World Wide Web (1990)
In Europe, researchers at CERN (the European Laboratory for Particle Physics) were struggling with their own computer networking problems. Throughout the system people used different techniques, protocols, and equipment, making communication between computers very complex. In 1980, Tim Berners-Lee, a consultant at CERN, wrote a program called "Enquire-Within-Upon-Everything," enabling links to be made between any point in the system. Nine years later Berners-Lee wrote "Information Management: A Proposal:" Instead of standardizing the equipment or software, they created standards for data, and a universal addressing system. That way any document on the Internet could be retrieved and viewed. In 1990, CERN was the largest Internet site in Europe. Over the next year or two, the proposal was circulated and revised, resulting in an initial program being developed that was dubbed the World Wide Web. At least one expert has called the Web a "side effect of CERN's scientific agenda." In 1992, the World Wide Web was demonstrated and distributed, and browser software was released throughout and beyond CERN. That November there were about 26 reliable Web servers.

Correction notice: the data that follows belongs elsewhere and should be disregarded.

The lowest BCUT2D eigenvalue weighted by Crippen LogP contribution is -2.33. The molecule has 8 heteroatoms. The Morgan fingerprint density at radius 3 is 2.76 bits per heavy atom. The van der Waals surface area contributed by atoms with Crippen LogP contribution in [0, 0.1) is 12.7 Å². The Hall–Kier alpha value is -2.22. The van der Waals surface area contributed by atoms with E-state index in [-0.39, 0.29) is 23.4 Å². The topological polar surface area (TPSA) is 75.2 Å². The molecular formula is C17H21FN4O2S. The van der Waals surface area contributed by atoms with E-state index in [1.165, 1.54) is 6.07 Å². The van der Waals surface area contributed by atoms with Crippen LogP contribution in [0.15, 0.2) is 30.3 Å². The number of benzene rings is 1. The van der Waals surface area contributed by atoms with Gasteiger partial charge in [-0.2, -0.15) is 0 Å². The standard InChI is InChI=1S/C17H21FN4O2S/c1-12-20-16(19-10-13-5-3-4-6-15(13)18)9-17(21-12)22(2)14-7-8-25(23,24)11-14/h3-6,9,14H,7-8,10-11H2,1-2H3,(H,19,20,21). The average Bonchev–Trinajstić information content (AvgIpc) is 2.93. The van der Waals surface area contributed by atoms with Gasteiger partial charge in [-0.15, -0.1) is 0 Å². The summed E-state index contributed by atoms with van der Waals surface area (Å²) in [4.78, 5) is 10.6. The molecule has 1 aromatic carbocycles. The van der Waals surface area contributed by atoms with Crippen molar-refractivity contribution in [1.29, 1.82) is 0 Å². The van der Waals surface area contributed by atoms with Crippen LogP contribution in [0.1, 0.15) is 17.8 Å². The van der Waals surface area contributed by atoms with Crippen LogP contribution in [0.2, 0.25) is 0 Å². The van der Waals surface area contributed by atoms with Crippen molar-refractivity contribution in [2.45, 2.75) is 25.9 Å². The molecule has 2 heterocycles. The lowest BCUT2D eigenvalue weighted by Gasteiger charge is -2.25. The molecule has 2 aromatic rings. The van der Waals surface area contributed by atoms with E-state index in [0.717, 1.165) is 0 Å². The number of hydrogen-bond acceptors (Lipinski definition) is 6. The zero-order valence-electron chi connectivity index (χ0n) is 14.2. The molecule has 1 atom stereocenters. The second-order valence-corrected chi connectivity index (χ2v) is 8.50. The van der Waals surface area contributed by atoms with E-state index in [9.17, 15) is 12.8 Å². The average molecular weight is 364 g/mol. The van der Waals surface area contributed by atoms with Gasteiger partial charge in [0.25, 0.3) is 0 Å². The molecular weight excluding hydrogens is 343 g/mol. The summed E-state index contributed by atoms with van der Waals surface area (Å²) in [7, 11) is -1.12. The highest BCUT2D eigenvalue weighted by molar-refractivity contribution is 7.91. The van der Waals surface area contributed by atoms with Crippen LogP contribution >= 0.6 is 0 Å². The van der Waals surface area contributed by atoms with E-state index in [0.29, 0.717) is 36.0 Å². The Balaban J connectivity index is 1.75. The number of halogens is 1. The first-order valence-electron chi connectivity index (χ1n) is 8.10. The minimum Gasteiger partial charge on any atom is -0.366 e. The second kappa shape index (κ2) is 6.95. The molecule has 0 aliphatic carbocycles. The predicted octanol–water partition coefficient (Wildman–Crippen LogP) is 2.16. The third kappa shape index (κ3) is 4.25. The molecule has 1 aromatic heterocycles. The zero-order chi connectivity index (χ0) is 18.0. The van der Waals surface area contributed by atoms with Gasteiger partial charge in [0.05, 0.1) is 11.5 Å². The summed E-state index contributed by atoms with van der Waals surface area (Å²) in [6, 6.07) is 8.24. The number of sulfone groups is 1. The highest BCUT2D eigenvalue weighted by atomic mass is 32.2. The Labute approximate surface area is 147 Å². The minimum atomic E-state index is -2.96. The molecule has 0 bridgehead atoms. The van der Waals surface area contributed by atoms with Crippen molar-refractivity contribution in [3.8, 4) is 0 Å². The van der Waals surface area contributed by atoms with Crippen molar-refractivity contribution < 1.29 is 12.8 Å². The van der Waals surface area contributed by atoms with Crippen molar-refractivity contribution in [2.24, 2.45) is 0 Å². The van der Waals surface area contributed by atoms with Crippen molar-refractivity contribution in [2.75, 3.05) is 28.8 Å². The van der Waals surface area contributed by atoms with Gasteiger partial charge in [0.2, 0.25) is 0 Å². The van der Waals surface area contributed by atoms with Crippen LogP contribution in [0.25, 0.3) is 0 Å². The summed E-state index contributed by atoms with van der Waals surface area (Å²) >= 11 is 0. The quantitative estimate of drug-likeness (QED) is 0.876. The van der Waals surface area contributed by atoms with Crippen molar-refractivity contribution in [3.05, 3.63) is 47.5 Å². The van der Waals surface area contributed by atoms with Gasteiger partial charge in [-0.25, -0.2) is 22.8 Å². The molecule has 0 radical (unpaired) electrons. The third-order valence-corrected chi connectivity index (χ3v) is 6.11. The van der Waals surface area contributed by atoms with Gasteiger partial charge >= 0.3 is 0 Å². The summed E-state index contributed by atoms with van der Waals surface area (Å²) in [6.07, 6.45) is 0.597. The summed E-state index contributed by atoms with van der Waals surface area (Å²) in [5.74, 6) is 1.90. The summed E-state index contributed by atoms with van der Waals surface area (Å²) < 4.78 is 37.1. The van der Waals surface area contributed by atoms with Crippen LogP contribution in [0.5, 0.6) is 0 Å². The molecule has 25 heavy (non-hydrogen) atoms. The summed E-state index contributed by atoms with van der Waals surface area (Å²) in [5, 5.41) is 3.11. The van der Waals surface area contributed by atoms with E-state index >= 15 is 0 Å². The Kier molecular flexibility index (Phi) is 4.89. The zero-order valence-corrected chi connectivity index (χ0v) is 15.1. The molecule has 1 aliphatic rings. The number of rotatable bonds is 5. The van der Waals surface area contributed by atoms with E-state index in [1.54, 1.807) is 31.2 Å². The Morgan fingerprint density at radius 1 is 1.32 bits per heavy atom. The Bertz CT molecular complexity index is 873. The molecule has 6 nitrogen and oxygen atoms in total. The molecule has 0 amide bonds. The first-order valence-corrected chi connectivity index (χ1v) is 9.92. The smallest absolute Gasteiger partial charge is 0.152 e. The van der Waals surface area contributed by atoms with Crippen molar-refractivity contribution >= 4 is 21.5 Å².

All you needed to use the Web was a browser. The early browsers were functional but not especially "user-friendly." A young programmer at the National Center for Supercomputing Applications (NCSA) named Marc Andreesen created a new graphical Web browser. This was pleasing to the eye and easy to use -- just point-and-click. Users didn't need to know any programming or even any Internet addresses. It also made it fairly simple for users to add their own material to the Web. Andreesen and his coworkers called this browser Mosaic, and released free versions for Windows and Macintosh in August of 1993. Interest in the Web -- especially commercial interest -- exploded with the arrival of Mosaic. By October there were more than 200 Web servers, and at the end of 1993, Mosaic was being downloaded from NCSA at a rate of 1,000 copies per day. By June 1994, there were 1,500 Web servers.
In July 1993, there were 1,776,000 hosts in 26,000 domains; by July 1996, there were 12,881,000 hosts in 488,000 domains. In July 1996, there were 3,054 Internet service providers and projections of Web user sessions rising to 15.79 billion in the year 2000.